The Harford County executive and the sheriff exchanged accusations yesterday over the handling of an investigation into the suspicious death of an inmate last year at the Detention Center.
Sheriff Robert E. Comes, whose office has been harshly criticized for the way the investigation was conducted, called a 10 a.m. news conference to say that the Maryland attorney general should look into the way state, federal and other county officials have dealt with the case.
County Executive Eileen M. Rehrmann held her own news conference an hour later to respond: "It's apparent the sheriff is attempting to move the focus away from the Detention Center, while he still seems to have some problems out there."
The war of words stems the investigation into the death of William M. Ford, a 28-year-old laborer from Wilmington whose family maintains he was raped and murdered in the jail.
Mr. Ford, who was serving 30 days for drunken driving, was found dead in his cell on March 1, 1992, with a pillow case knotted around his neck. Two days later, the Sheriff's Department issued a statement saying Mr. Ford's death was a suicide by strangulation.
But the autopsy indicates he had suffered a fractured larynx -- an injury several independent pathologists have said is almost never self-inflicted. The autopsy also found semen in Mr. Ford's rectum, suggesting he had been sexually molested.
Since Mr. Ford's family made its accusations earlier this year, leading the county to settle a threatened lawsuit for $400,000, several problems with the initial investigation into Mr. Ford's death have come to light.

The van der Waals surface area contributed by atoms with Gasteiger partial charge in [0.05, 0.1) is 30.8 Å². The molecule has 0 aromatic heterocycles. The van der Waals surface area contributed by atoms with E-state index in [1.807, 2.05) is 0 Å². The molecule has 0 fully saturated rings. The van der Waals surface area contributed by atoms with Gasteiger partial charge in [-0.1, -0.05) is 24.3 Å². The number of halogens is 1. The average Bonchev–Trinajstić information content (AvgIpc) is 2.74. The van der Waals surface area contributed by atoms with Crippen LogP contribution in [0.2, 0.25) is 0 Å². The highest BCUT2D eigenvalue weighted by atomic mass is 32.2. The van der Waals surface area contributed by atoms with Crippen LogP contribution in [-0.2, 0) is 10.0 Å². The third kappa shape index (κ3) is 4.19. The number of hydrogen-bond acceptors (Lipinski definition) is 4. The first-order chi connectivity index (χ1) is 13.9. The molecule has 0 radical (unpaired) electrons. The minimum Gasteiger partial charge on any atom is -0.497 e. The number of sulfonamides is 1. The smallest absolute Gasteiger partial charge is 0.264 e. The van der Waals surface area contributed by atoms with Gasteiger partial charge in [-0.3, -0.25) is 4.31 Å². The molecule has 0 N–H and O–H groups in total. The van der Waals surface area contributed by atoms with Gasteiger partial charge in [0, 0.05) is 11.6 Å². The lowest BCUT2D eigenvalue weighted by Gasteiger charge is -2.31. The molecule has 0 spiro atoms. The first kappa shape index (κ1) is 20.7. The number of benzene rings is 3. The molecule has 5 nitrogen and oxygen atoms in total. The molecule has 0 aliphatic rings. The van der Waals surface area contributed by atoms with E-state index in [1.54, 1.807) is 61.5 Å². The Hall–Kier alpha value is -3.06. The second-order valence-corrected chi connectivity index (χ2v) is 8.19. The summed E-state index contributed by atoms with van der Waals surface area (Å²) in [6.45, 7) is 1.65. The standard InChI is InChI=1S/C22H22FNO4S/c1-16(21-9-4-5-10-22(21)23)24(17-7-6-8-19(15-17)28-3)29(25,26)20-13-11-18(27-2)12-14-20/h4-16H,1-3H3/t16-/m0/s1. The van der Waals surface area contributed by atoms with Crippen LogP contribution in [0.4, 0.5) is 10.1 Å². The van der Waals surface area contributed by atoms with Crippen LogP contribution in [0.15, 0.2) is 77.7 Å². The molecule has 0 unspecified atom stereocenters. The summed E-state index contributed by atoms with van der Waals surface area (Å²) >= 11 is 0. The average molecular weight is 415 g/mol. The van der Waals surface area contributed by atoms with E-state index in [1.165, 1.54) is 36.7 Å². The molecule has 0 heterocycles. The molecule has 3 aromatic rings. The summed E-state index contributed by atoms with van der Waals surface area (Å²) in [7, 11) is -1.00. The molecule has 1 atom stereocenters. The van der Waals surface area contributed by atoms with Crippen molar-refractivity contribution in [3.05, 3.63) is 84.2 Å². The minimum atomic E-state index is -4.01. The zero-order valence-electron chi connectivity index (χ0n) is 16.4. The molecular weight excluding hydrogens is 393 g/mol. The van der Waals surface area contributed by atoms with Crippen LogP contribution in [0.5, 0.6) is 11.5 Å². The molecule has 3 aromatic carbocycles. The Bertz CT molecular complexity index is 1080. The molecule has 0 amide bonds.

Chief among them were that his clothing and bed linen were washed, and that the cell in which he died was scrubbed and disinfected, before they could be examined for evidence by investigators.
In the wake of those revelations, Ms. Rehrmann and county State's Attorney Joseph I. Cassilly asked the state attorney general to investigate the jail, focusing on the handling of the investigation into Mr. Ford's death. Ms. Rehrmann and Mr. Cassilly also cited alleged sexual misconduct by jail guards and unspecified management problems.
The initial investigation into Mr. Ford's death was handled in-house by the Detention Center. Subsequent investigations have been conducted by the county state's attorney's office and the FBI, although neither agency has released results.
At his news conference yesterday, Sheriff Comes went on the offensive, saying it is possible others who took part in the investigation did not handle it properly. He said he had notified the governor and asked the state attorney general to take a broader look.
Sheriff Comes, however, did not provide any details of what, if any, reason he has to believe other agencies may have mishandled their investigation of Mr. Ford's death.
But he did reiterate his contention that the jail's operation is one of the best in the state. The operation of the Detention Center "is and has always been conducted with the safe-keeping of any inmate our utmost concern," he said.
But Ms. Rehrmann has made it clear that she is not convinced that Sheriff Comes is capable of running the Detention Center properly.
She has begun drafting legislation that would take control of the Detention Center away from the Sheriff's Office and has appointed a task force to study whether most of the sheriff's law enforcement duties should be shifted to a county police force.
The first of four public meetings on the study is set for 7 p.m. tomorrow at the county administration building in Bel Air.